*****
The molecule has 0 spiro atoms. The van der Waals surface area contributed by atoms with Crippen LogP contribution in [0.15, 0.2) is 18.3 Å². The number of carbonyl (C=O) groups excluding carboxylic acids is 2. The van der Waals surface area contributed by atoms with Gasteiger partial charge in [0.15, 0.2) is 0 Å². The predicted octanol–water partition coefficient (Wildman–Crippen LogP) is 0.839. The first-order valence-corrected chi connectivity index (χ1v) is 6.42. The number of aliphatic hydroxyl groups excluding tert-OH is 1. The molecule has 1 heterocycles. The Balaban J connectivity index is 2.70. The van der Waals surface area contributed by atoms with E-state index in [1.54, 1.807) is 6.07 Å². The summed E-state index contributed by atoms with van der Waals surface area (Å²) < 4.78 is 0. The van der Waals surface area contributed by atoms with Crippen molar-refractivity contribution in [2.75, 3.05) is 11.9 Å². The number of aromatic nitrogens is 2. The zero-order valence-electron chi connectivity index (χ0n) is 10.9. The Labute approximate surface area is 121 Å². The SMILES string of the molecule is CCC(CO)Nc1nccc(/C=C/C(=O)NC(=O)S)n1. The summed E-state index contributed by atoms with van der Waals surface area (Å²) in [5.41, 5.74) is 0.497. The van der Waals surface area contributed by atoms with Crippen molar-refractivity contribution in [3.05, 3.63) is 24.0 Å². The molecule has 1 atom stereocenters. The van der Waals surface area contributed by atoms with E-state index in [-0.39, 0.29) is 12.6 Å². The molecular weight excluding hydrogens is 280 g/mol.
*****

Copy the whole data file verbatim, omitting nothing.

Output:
The molecule has 0 spiro atoms. The van der Waals surface area contributed by atoms with Crippen LogP contribution in [0.15, 0.2) is 18.3 Å². The number of carbonyl (C=O) groups excluding carboxylic acids is 2. The van der Waals surface area contributed by atoms with Gasteiger partial charge in [0.15, 0.2) is 0 Å². The predicted octanol–water partition coefficient (Wildman–Crippen LogP) is 0.839. The first-order valence-corrected chi connectivity index (χ1v) is 6.42. The number of aliphatic hydroxyl groups excluding tert-OH is 1. The molecule has 1 heterocycles. The Balaban J connectivity index is 2.70. The van der Waals surface area contributed by atoms with E-state index in [1.54, 1.807) is 6.07 Å². The summed E-state index contributed by atoms with van der Waals surface area (Å²) < 4.78 is 0. The van der Waals surface area contributed by atoms with Crippen molar-refractivity contribution in [2.75, 3.05) is 11.9 Å². The number of aromatic nitrogens is 2. The zero-order valence-electron chi connectivity index (χ0n) is 10.9. The Labute approximate surface area is 121 Å². The SMILES string of the molecule is CCC(CO)Nc1nccc(/C=C/C(=O)NC(=O)S)n1. The summed E-state index contributed by atoms with van der Waals surface area (Å²) in [5.41, 5.74) is 0.497. The van der Waals surface area contributed by atoms with Crippen molar-refractivity contribution in [3.05, 3.63) is 24.0 Å². The molecule has 1 atom stereocenters. The van der Waals surface area contributed by atoms with E-state index in [-0.39, 0.29) is 12.6 Å². The molecular weight excluding hydrogens is 280 g/mol.